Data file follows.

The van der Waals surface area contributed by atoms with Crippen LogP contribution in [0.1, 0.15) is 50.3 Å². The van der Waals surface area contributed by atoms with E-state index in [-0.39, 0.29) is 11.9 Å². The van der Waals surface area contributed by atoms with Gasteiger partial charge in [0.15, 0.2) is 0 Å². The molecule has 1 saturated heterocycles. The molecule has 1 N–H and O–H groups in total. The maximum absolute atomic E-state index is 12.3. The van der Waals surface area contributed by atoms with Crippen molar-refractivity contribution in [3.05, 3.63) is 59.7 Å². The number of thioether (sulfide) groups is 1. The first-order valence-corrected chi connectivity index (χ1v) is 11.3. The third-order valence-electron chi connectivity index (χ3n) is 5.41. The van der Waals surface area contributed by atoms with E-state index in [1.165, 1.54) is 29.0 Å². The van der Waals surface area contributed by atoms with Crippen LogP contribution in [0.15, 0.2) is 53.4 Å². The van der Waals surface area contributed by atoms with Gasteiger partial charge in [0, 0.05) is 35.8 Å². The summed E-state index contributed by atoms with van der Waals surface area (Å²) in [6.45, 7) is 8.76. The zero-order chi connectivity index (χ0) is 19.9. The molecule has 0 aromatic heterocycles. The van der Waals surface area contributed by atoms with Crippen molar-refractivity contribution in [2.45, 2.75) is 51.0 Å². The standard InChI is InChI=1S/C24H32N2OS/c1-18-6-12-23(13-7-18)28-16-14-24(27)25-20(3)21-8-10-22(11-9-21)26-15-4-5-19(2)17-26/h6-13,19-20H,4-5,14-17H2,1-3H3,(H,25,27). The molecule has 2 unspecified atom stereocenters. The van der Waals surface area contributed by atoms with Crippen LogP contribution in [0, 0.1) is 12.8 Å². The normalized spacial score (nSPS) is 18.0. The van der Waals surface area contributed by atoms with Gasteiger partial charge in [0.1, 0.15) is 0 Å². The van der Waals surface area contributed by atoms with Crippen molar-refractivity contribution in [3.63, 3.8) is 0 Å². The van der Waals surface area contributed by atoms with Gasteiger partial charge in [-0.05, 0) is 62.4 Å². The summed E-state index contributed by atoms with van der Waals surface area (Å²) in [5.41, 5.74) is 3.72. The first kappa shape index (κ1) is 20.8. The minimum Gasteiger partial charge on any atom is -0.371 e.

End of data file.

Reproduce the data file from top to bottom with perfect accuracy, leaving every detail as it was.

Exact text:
The van der Waals surface area contributed by atoms with Crippen LogP contribution in [0.1, 0.15) is 50.3 Å². The van der Waals surface area contributed by atoms with E-state index in [-0.39, 0.29) is 11.9 Å². The van der Waals surface area contributed by atoms with Gasteiger partial charge in [0.15, 0.2) is 0 Å². The molecule has 1 saturated heterocycles. The molecule has 1 N–H and O–H groups in total. The maximum absolute atomic E-state index is 12.3. The van der Waals surface area contributed by atoms with Crippen molar-refractivity contribution in [3.05, 3.63) is 59.7 Å². The number of thioether (sulfide) groups is 1. The first-order valence-corrected chi connectivity index (χ1v) is 11.3. The third-order valence-electron chi connectivity index (χ3n) is 5.41. The van der Waals surface area contributed by atoms with E-state index in [1.165, 1.54) is 29.0 Å². The van der Waals surface area contributed by atoms with Crippen LogP contribution in [0.15, 0.2) is 53.4 Å². The van der Waals surface area contributed by atoms with Gasteiger partial charge in [0, 0.05) is 35.8 Å². The summed E-state index contributed by atoms with van der Waals surface area (Å²) in [6.45, 7) is 8.76. The zero-order chi connectivity index (χ0) is 19.9. The molecule has 0 aromatic heterocycles. The van der Waals surface area contributed by atoms with Crippen molar-refractivity contribution in [2.45, 2.75) is 51.0 Å². The standard InChI is InChI=1S/C24H32N2OS/c1-18-6-12-23(13-7-18)28-16-14-24(27)25-20(3)21-8-10-22(11-9-21)26-15-4-5-19(2)17-26/h6-13,19-20H,4-5,14-17H2,1-3H3,(H,25,27). The molecule has 2 unspecified atom stereocenters. The van der Waals surface area contributed by atoms with Crippen LogP contribution in [0, 0.1) is 12.8 Å². The normalized spacial score (nSPS) is 18.0. The van der Waals surface area contributed by atoms with Gasteiger partial charge in [0.1, 0.15) is 0 Å². The van der Waals surface area contributed by atoms with Crippen molar-refractivity contribution in [3.63, 3.8) is 0 Å². The van der Waals surface area contributed by atoms with Gasteiger partial charge in [-0.05, 0) is 62.4 Å². The summed E-state index contributed by atoms with van der Waals surface area (Å²) in [5.41, 5.74) is 3.72. The first kappa shape index (κ1) is 20.8. The minimum Gasteiger partial charge on any atom is -0.371 e.